Realising that a larger ship is on your tail is an exhilarating experience that thrusts your crew into overdrive. The perpetual game of cat and mouse is endlessly fun as you load up cannons, prepare for anchor-whipping turns, and change your tactics at a moment’s notice. Even combat itself is a team effort as someone still needs to steer as another fires and someone scoops out buckets of water and repairs the holes in the ship. There is a chaotic flexibility to combat, which means backing out is just as much an option as firing a crew member via cannon onto the enemy ship to drop their anchor. Whenever we sink an enemy ship, even if it means the end of our own, there is a euphoric sense of victory, like outsmarting your enemy in a game of watery chess.

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Combat becomes all the more nail-biting when you have a ship full of loot. Sailing to one of the game’s many islands, you’ll dig up forgotten chests or claim the skulls of skeletal enemies in various bounties. It’s up to you how much you stock up on chests and skulls before eventually returning to port to cash it all in. It crafts up a brilliant risk and reward gameplay loop, which leaves you anxiously scanning the horizon as you make your way to the nearest outpost, which often result in some exhilarating chases.

If we had to pick out one issue with the game, it would be the sword and gun combat which is incredibly plain. While in one sense it slots into the Sea of Thieves experience perfectly, on the other, land-locked battles require next to none of the tact or team coordination found in naval combat. It’s not something that ever ruined our experience with the game, but it certainly lacked that oomph.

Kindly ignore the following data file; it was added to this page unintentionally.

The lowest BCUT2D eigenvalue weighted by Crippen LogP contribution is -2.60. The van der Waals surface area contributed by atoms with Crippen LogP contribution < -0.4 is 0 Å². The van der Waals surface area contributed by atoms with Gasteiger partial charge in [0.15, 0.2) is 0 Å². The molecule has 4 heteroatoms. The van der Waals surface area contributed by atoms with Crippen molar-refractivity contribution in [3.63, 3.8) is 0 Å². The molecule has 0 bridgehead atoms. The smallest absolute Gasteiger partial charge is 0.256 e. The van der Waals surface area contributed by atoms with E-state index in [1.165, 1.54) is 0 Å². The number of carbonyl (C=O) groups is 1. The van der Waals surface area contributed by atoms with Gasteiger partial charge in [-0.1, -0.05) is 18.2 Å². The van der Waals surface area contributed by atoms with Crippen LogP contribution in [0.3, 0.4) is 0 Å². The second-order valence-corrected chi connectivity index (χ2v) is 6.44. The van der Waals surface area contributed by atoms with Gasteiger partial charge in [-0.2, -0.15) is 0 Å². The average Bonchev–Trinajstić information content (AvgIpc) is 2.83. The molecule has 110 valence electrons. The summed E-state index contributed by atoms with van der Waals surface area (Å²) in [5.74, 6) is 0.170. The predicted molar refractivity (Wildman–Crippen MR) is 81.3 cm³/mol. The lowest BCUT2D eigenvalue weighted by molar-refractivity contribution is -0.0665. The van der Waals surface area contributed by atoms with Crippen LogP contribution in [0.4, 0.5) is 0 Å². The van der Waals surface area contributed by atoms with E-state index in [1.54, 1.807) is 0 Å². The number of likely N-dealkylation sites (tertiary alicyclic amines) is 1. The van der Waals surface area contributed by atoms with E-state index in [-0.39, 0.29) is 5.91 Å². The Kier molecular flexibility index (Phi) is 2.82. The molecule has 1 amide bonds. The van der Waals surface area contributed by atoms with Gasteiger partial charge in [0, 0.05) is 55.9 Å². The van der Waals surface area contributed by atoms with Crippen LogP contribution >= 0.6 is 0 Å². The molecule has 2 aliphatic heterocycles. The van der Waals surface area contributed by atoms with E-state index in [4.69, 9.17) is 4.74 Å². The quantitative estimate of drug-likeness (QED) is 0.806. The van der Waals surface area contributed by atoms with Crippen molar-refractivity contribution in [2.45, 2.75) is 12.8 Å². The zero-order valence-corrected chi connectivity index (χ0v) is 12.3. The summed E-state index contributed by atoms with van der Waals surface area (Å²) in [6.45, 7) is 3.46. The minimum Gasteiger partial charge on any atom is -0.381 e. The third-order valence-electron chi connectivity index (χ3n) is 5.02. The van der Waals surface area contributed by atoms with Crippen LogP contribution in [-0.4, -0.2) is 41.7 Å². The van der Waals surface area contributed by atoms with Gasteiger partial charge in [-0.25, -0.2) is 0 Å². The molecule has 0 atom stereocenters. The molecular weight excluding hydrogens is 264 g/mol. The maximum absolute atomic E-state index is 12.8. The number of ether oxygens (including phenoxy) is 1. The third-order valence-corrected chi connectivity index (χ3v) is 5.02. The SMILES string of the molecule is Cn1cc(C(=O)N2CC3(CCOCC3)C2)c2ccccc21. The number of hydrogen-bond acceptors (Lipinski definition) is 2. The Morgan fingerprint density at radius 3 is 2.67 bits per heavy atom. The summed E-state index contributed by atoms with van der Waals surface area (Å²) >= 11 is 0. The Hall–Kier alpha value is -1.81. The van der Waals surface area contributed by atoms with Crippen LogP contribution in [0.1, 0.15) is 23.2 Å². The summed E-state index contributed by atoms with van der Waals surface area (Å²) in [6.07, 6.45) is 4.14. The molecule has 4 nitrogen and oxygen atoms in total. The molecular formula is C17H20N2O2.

Regardless of whether you’re fighting or exploring though, Sea of Thieves is a wonder to exist in. It sports this ageless art-style with a gorgeous colour palette and, as we mentioned, some of the best-looking water in video games. Period. Quite often our crew would gawk at the stunning sunsets while playing sea shanties on our various instruments, which is certainly all helped by the game’s buttery 60 frames-per-second performance. The whole visual presentation brilliantly captures a sense of place that further establishes that sense of adventure.


Sea of Thieves is a blast when playing with friends. With its focus on cosmetic customisation, we slipped into the pirate’s life with ease – even after six years of updates and seasonal changes. Its natural and immersive approach to navigation makes it a seafaring sandbox well worth visiting, and a focus on cosmetics over high-tier loot make it a game you can play at your own pace. It’s a delight to steadily come to grips with the mechanics of the game too, whether that be how to outmanoeuvre enemy ships or sell your loot with quickened efficiency. It might not have the same level of grind that a lot of players look for in a live service game, but there’s endless pirate fun to be had here, and we’re glad that PlayStation players finally have the opportunity to join in on the swashbuckling chaos.